Photosensitivity is a condition where blotchiness,
itching, or rash occurs when the skin is exposed to sunlight or
Symptoms of Photosensitivity
When exposed to sunlight, ultraviolet light for suntanning, and
in some people, even overhead fluorescent bulbs, the following
- Red blotches and bumps
Forms of Photosensitivity
Photosensitivity are classified into 4 categories:
- Phototoxic medication reaction
This is photosensitivity caused by the side effects of certain
medicines, such as:
- Doxycycline and tetracycline
- Quinolone medications, such as ciprofloxacin and ofloxacin
It can also be caused by the chemicals in certain food when
spilled or rubbed on the skin. These foods include:
- Photoallergy or photoallergic medication reaction
In this form, exposure to sunlight triggers an allergic reaction
in the exposed skin after they take certain medications. These
Other chemicals that can cause photoallergy are found in cosmetics,
soaps, perfumes, and lotions.
- Nonsteroidal anti-inflammatories (NSAIDs)
- Diuretics (water pills)
- Sulfa medications
- Polymorphous light eruption
In this form of photosensitivity, itchy and red rashes usually
form in the first few days of summer with intense sun exposures.
As the season continues and with more sun exposures, the skin
becomes resistant to rash breakouts.
This photosensitivity does not depend on prior use of medications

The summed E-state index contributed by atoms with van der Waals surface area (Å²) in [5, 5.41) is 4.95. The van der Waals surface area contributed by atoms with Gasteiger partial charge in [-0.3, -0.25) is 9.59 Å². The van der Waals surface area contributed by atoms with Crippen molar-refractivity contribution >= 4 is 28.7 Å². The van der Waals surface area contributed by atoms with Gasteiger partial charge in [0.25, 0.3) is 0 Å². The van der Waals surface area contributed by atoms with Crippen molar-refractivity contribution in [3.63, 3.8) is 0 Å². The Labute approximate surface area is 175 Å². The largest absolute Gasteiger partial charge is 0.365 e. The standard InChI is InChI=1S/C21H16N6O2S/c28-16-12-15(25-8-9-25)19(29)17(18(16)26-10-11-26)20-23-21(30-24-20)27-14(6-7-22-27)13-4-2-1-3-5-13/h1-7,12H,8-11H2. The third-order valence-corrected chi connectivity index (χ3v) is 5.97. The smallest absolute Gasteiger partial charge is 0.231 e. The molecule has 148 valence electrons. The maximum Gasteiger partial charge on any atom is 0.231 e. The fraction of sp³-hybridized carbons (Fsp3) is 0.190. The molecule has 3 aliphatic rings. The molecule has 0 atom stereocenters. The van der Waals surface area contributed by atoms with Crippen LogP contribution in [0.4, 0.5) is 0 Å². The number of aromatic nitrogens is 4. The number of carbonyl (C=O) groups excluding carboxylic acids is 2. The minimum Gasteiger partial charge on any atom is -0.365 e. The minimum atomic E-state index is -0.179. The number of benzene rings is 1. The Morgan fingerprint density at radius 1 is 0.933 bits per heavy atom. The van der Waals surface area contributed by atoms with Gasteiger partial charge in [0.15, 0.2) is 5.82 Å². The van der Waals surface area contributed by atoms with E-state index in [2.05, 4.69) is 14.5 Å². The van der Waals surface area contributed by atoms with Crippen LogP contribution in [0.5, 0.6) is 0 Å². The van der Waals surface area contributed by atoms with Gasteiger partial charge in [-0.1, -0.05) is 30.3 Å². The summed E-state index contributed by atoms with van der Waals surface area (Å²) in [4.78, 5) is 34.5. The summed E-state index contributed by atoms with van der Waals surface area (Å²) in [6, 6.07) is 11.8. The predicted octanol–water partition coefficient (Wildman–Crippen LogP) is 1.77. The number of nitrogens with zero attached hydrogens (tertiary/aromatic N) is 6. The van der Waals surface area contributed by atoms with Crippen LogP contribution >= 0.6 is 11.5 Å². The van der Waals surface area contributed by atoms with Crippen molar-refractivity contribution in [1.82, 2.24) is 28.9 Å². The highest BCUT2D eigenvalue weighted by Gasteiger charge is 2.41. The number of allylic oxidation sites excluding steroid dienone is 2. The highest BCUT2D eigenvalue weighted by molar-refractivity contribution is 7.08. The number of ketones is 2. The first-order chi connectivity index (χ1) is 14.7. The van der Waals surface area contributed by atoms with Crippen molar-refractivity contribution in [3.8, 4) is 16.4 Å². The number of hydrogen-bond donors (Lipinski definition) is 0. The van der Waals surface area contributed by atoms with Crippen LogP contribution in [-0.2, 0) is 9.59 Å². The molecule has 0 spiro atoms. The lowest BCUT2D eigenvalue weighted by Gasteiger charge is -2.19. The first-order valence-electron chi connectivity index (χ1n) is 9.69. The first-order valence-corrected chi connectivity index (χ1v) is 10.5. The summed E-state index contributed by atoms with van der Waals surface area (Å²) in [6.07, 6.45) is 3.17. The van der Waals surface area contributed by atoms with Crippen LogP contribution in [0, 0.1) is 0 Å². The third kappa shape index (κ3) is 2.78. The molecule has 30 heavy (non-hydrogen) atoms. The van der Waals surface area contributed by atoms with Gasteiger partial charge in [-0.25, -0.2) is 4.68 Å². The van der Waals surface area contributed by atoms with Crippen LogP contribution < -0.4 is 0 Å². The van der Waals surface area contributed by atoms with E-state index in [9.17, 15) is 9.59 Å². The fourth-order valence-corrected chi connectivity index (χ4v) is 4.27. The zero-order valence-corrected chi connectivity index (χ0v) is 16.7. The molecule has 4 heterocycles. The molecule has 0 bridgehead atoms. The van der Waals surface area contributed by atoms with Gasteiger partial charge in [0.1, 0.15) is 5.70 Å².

or topical chemicals. This condition usually develops between
the age of 20 and 40.
There is a condition similar to this form of photosensitivty
that is caused by lupus erythematosus, a disorder of the immune
system. Photosensitivity caused by lupus usually occurs thoroughout
the summer, whereas polymorphous light eruption occurs only
in the first few days of summer.
- Rare inherited conditions
These rare forms of photosensitivity include sun-induced hives
(solar urticaria) and several forms of porphyrias. In porphyrias,
elevated chemicals in the bloodstreams cause burning and stinging
of the skin when exposed to light.
Treatments of Photosensitivity
Photosensitivity caused by medications usually resolve itself
after the patient is no longer taking them. Take precautions when
going outdoors, such as by wearing protective clothings and hats
and using lotions with high SPF (sun protection factor).
To minimize the blisters and rashes, use a wet compress to soothe
the skin. To minimize itching, oral antihistamines as well as
prescription oral/topical corticosteroids can be used.